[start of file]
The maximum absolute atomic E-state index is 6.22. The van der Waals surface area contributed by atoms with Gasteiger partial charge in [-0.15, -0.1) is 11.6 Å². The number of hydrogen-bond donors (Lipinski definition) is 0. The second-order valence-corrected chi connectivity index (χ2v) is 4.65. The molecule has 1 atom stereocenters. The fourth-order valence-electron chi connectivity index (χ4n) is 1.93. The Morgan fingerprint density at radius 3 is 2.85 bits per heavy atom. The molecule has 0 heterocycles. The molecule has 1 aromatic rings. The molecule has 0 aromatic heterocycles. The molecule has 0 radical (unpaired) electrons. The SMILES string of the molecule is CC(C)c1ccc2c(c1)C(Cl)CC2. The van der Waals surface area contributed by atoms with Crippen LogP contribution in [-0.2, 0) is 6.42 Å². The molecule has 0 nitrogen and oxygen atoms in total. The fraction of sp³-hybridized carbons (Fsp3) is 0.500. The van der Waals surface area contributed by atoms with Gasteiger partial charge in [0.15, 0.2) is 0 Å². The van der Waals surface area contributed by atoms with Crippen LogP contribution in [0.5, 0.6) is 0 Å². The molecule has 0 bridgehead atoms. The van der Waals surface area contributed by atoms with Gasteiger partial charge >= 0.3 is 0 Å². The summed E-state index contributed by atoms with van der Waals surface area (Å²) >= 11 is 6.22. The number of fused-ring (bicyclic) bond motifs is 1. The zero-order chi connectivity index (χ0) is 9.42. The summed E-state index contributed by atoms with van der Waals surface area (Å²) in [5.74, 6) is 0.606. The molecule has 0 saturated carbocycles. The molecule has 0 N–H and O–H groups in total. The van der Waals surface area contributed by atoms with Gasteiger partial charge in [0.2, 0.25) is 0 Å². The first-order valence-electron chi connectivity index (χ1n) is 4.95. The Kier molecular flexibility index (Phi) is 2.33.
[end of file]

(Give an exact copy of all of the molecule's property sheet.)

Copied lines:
The maximum absolute atomic E-state index is 6.22. The van der Waals surface area contributed by atoms with Gasteiger partial charge in [-0.15, -0.1) is 11.6 Å². The number of hydrogen-bond donors (Lipinski definition) is 0. The second-order valence-corrected chi connectivity index (χ2v) is 4.65. The molecule has 1 atom stereocenters. The fourth-order valence-electron chi connectivity index (χ4n) is 1.93. The Morgan fingerprint density at radius 3 is 2.85 bits per heavy atom. The molecule has 0 heterocycles. The molecule has 1 aromatic rings. The molecule has 0 aromatic heterocycles. The molecule has 0 radical (unpaired) electrons. The SMILES string of the molecule is CC(C)c1ccc2c(c1)C(Cl)CC2. The van der Waals surface area contributed by atoms with Crippen LogP contribution in [-0.2, 0) is 6.42 Å². The molecule has 0 nitrogen and oxygen atoms in total. The fraction of sp³-hybridized carbons (Fsp3) is 0.500. The van der Waals surface area contributed by atoms with Gasteiger partial charge in [0.15, 0.2) is 0 Å². The van der Waals surface area contributed by atoms with Crippen LogP contribution in [0.5, 0.6) is 0 Å². The molecule has 0 bridgehead atoms. The van der Waals surface area contributed by atoms with Gasteiger partial charge >= 0.3 is 0 Å². The summed E-state index contributed by atoms with van der Waals surface area (Å²) >= 11 is 6.22. The number of fused-ring (bicyclic) bond motifs is 1. The zero-order chi connectivity index (χ0) is 9.42. The summed E-state index contributed by atoms with van der Waals surface area (Å²) in [5.74, 6) is 0.606. The molecule has 0 saturated carbocycles. The molecule has 0 N–H and O–H groups in total. The van der Waals surface area contributed by atoms with Gasteiger partial charge in [0.2, 0.25) is 0 Å². The first-order valence-electron chi connectivity index (χ1n) is 4.95. The Kier molecular flexibility index (Phi) is 2.33.